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Патент USA US3073870

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United States Patent O?iCd
1
3,0?3,800
Patented Jan. 15, 1963
2
a water-cooled condenser. The material in vapor form
at this point, that is, unreacted ole?n, can be recovered,
3,073,860
if desired, for eventual recycle. The liquid product re
PROCESS FOR PREPARING ESTERS
maining can then be subjected to distillation conditions.
FROM OLEFINS
William I. Gilbert, Oakmont, Robert E. Kline, Verona,’ 5 This serves to separate the desired ester from low-boiling
and Charles W. Montgomery, Oakmont, Pa, assignors
ole?n polymers which may have been formed'during the
to Gulf Research dz Development .Company, Pittsburgh,
reaction. Such distillation will cause the desired ester
1%., a corporation of Delaware
to leave the reaction mixture for recovery. The remain
der of the liquid reaction mixture will contain unreacted
10 carboxylic acid and high boiling polymers or other mate
rials which may have been formed during the reaction.
The application relates to a process for reacting an ali
This remainder can be treated in any suitable manner
phatic saturated monocarboxylic acid with an ole?n to ob
No Drawing. Filed Mar. 16, 1961, Ser. No. 96,077
8 Ciaims. (Cl. 260-497)
tain an ester.
to obtain polymer and unreacted carboxylic acid.
In order to illustrate the advantages ?owing from the
procedure of this invention several runs were made. The
data obtained are summarized below in Table I. In each
acetic acid or propionic acid or mixtures of the two.
of the runs a glass reactor tube ‘closed at the ‘top and
To react with the acetic acid or the propionic acid ‘We
having about a one-inch diameter and a length of about
can employ an ole?n having from two to seven carbon
two feet was employed. In the lower portion of the re
atoms, preferably three to four carbon atoms. Examples
of ole?ns which can thus be employed are ethylene, 20 actor there was placed 100 cc. of catalyst. Catalysts em
The aliphatic saturated monocarboxylic acid which is
employed in the process of this invention can be either
ployed were prepared as follows. Pyrophosphoric acid
containing between 78 and 79 percent by weight of phos
phorous pentoxide was mixed with a kieselguhr contain—
2,3-dimethyl-1-butene, 2,3-dimethyl-2-butene, l-heptene,
4,4-dimethyl-1-pentene, 2,3-dimethyl-2-pentene, etc. In 25 ing 85 percent by weight of silica and eight to nine per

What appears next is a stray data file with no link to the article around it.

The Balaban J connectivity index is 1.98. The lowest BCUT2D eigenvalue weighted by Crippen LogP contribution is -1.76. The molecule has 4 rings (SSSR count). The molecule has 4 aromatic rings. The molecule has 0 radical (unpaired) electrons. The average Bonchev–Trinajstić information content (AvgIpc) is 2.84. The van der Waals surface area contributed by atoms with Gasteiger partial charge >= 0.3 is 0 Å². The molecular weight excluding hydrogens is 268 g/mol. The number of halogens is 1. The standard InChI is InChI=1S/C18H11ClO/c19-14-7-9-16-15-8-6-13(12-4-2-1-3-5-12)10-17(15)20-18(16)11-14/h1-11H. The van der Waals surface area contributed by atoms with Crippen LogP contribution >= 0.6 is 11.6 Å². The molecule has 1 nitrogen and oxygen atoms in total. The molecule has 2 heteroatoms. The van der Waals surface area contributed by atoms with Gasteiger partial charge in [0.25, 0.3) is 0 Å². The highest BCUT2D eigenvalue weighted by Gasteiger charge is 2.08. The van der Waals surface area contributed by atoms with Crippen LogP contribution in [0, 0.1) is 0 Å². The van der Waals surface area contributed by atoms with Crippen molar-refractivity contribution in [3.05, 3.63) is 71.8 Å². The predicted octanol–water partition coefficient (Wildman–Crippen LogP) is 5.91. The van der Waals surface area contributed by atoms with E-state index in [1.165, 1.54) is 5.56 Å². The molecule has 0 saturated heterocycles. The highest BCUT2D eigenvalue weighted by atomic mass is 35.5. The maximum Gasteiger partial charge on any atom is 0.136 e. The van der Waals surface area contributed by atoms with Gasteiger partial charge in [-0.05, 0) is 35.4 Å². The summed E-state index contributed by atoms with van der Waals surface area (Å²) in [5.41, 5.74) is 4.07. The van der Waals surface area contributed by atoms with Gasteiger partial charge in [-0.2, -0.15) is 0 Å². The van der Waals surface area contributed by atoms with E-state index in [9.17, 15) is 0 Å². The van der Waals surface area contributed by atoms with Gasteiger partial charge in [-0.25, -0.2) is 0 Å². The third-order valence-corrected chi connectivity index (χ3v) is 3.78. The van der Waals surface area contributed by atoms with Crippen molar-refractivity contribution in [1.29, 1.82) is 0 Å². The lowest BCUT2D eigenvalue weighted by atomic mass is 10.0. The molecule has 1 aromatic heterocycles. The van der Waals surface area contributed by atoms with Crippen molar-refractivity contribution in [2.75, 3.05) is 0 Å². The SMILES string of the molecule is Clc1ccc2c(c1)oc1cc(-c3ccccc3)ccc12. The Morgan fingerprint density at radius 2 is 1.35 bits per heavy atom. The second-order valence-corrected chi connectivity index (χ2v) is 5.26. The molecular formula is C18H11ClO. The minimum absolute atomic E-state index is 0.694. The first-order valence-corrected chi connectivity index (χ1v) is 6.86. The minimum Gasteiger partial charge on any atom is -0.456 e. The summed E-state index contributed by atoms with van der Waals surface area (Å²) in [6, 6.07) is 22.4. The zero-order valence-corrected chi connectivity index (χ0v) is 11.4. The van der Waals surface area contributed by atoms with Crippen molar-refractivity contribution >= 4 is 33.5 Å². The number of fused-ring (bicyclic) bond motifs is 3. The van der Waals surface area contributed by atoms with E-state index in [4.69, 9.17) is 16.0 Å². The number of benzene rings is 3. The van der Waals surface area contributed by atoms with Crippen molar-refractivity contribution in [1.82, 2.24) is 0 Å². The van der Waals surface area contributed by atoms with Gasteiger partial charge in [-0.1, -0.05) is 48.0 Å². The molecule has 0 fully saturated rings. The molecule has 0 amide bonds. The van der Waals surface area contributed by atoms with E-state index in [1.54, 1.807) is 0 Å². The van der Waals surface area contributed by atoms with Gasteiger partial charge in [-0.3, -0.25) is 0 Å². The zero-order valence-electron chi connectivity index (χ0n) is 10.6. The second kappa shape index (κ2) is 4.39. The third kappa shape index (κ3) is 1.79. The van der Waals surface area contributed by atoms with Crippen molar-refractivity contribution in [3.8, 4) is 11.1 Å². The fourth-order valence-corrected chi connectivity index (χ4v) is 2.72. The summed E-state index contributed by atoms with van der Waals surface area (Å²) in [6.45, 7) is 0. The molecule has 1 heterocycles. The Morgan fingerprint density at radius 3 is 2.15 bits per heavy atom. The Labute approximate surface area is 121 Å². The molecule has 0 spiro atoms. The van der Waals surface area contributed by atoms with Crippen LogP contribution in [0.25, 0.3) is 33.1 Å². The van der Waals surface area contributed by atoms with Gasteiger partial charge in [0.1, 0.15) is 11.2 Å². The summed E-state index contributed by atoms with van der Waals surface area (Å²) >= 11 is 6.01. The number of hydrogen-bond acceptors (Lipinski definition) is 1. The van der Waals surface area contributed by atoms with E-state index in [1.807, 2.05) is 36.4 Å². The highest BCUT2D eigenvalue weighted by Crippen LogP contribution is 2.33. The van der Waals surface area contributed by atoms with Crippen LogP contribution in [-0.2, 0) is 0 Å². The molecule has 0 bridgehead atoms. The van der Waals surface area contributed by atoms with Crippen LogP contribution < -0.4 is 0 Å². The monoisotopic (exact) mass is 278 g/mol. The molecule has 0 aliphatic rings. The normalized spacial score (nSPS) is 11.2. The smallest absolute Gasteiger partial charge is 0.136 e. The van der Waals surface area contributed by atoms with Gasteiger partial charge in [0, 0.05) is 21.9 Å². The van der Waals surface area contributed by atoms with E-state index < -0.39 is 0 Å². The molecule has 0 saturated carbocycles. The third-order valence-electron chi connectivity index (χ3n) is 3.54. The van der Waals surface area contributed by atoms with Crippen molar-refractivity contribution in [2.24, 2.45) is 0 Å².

cent by weight of moisture. The proportions by weight
the reaction the reactants described above are present as
of each were 72 percent of the acid and 28 percent by
vapors. Desirabiy the reactants are employed in approxi
weight of kieselguhr. The mixing was effected at a tem
mately equal molar stoichiometric amounts, although the
propylene, l-butene, isobutylene, l-pentene, 2-methyl-1
butene, 2-methyl-2-butene, l-hexene, 2~methyl-2-pentene,
perature of about 180° to 200° C. at atmospheric pres
molar ratio of organic acid to ole?n can be about 5:1
sure. After thorough mixing the batches solidi?ed in
to about 1:1.
30 about two minutes. The batches were then dried at tem
The catalyst employed must be one comprising an inert
peratures from 250° to 270° C. for 16 to 24 hours, after
base which has been impregnated with liquid phosphoric
vwhich the solid cake obtained was crushed and screened
acid at a temperature of about 180° to about 220° C.
to a particle size of about four to about six mesh. The
for a brief period while the ingredients are thoroughly
about 250° to about 270° C. for about 16 to about 24.
?nal analysis of the catalyst showed 63.9 percent by
weight of P205 and 26.8 percent by weight of SiO2, the
remainder being principally water. The upper portion of
lonite, etc.; certain arti?cally-prepared aluminum silicates,
gaseous propylene were separately and continuously in
one-half to about ?ve atmospheres gauge, preferably at
mospheric pressure.
Not only is it imperative in the present process that
reactants was obtained and the same was forced down
mixed and until the resulting mixture solidi?es. The
catalyst batch must then be dried at temperatures of
the reactor immediately above the catalyst was packed
hours, ‘after which the solid cake is crushed and screened
with 150 cc. of Pyrex glass chips. The entire reactor
to desired size. The phosphoric acid content of the cake
is about 15 to about 80, preferably about 30 to about 60 40 tube was maintained at, atmospheric pressure and at the
desired temperature by surrounding the same with a tubu
percent by weight thereof. While ‘desirably the above
lar furnace. In Runs Nos. I, II, III, IV and V an aver
base is kieselguhr, other inert bases such as the various
age of 53 grams ‘of liquid acetic acid and 36 ‘grams of
fuller’s earths and clays, such as bentonite, montmoril